Breastfeeding is more public and accepted than in years past, with pumping rooms popping up in airports and sports venues. But there’s still something lacking about workplace breastfeeding knowledge.
It’s not necessarily for malicious reasons, but male-dominated industries and male business leaders may have some difficulty understanding certain maternity care needs like breastfeeding.
There are ways that people can approach male leaders about breastfeeding and destigmatize it, said Jennifer Jordan, director of mom & baby at breast-pump provider Aeroflow Healthcare.
There are several workplace misconceptions that should be addressed, Jordan said. One is that a woman who is pumping is going to be less productive or is going to be a burden. Another is that there’s something uncomfortable or sexual about breastfeeding.
“It’s important to be able to say the word ‘breast’ and it not be sexualized,” Jordan said. “It’s important to understand that breastfeeding is the recommended method by the World Health Organization for feeding a baby. There’s nothing weird or taboo about it.”
Employers have reached out to her company for help when they haven’t known how to navigate this situation, Jordan said. Some common questions she’s received are, “How do we start building out a space/room for breastfeeding mothers?” And, “How do we communicate with a pregnant woman about her plans after having the baby?”
“HR should be armed with as much information as possible,” she said, adding that if someone finds out she’s pregnant, HR is the first place she’ll go to ask any questions she has. Employers should be sure to educate HR.
Alison Sonderegger, senior engineering manager and global chair of the Women’s Inclusion Network, an employee resource group that’s part of New York-based internet company Oath, clarified that for a mother to have a successful, long-term breastfeeding relationship with her child, it takes more daily pumping sessions than one would expect — another fact about breastfeeding managers should be aware of.
“Ninety minutes over a workday is a good starting point. The right hands-free setup, including comfortable mother’s rooms and benefits that allow for hospital-grade pumps, can help keep this time pumping at work productive,” Sonderegger said.
Returning back to work from maternity leave also comes with mixed emotions for women, filled with reserved excitement to have uninterrupted adult conversations without a child attached to you, but also the stress of leaving your child under someone else’s care and picking up where you left off at work.
A manager can alleviate these stresses by letting a new mother know she can take as much time as she needs during the workday for pumping and other aspects of child care, she said.
The confusion brought up by a male manger’s inability to understand breastfeeding brings up a much broader lesson in managing employees well. There are many other situations, from different life situations to illnesses, in which a manager (male or female) has never walked in an employee’s shoes, said Alison Gardyne, vice president of human resources and director of business HR at Intel.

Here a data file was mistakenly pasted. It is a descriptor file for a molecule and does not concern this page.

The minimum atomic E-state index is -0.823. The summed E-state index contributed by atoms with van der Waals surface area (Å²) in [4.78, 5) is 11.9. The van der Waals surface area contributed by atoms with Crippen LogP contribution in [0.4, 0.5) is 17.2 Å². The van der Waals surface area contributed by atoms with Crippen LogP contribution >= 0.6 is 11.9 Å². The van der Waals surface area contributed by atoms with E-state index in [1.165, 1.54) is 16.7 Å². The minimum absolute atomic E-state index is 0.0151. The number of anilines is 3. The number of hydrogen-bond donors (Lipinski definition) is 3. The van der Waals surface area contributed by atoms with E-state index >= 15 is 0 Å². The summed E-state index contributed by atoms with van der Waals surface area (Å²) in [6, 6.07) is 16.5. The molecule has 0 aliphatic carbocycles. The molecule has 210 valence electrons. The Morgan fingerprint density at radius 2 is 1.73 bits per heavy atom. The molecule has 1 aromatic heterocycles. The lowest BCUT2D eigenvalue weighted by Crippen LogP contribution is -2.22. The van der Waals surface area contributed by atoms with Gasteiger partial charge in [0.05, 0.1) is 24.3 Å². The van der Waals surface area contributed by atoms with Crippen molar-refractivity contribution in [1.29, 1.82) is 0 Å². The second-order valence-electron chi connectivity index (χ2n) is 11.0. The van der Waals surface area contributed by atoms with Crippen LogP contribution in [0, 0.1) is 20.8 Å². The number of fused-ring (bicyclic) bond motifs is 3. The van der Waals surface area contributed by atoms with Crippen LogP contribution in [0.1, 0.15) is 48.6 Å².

“Being a good manager is working with the employee and trying to be empathetic to the situation they’re going through and understanding and meeting them where they need to be met,” Gardyne said.
It’s hard to make assumptions about the needs of any one employee when they come back, she added. Having a general awareness about your company’s policies and having open discussions with employees is the best approach.
Intel, she said, tries to go above and beyond what is required with parental perks. This manifests in leave policies that give parents both the required medical leave and paid bonding leave on top of that; it also allows new parents some extra cushion if they qualify for a sabbatical.
“We have a unique sabbatical program as well, so if someone is eligible for sabbatical, they can add that to their time off for any type of maternity,” Gardyne said, clarifying that this program applies to all parents, not just mothers.
Intel has also adopted the new parent reintegration plan. For up to a year after returning from leave, a mother can work with her manager about the support she needs — perhaps a flexible schedule around the newborn’s needs.
“It also allows women who are breastfeeding to have a little more flexibility in terms of how they’re scheduling themselves so that they can take advantage of our lactation faculties,” Gardyne said.
Managers can also communicate to employees that they understand their need for work-life balance post-baby by how they prioritize responsibilities in their life, she added. For example, if a manager is most productive with sending emails in the evening, they can be careful to add a caveat about how their employees don’t need to respond until the following work day.
That will help alleviate the worries of new parents staying up with their babies throughout the night.
Also, managers can be sure they communicate to employees when they need to prioritize something in their family life. That can be as simple as telling their team members they’ll be an hour late the next day because they need to take their son to a dentist’s appointment.
“You’re role-modeling subtly that family is important to you but you’re balancing,” Gardyne said, suggesting that managers should carefully consider how they are setting demands on employees’ time and their communication style.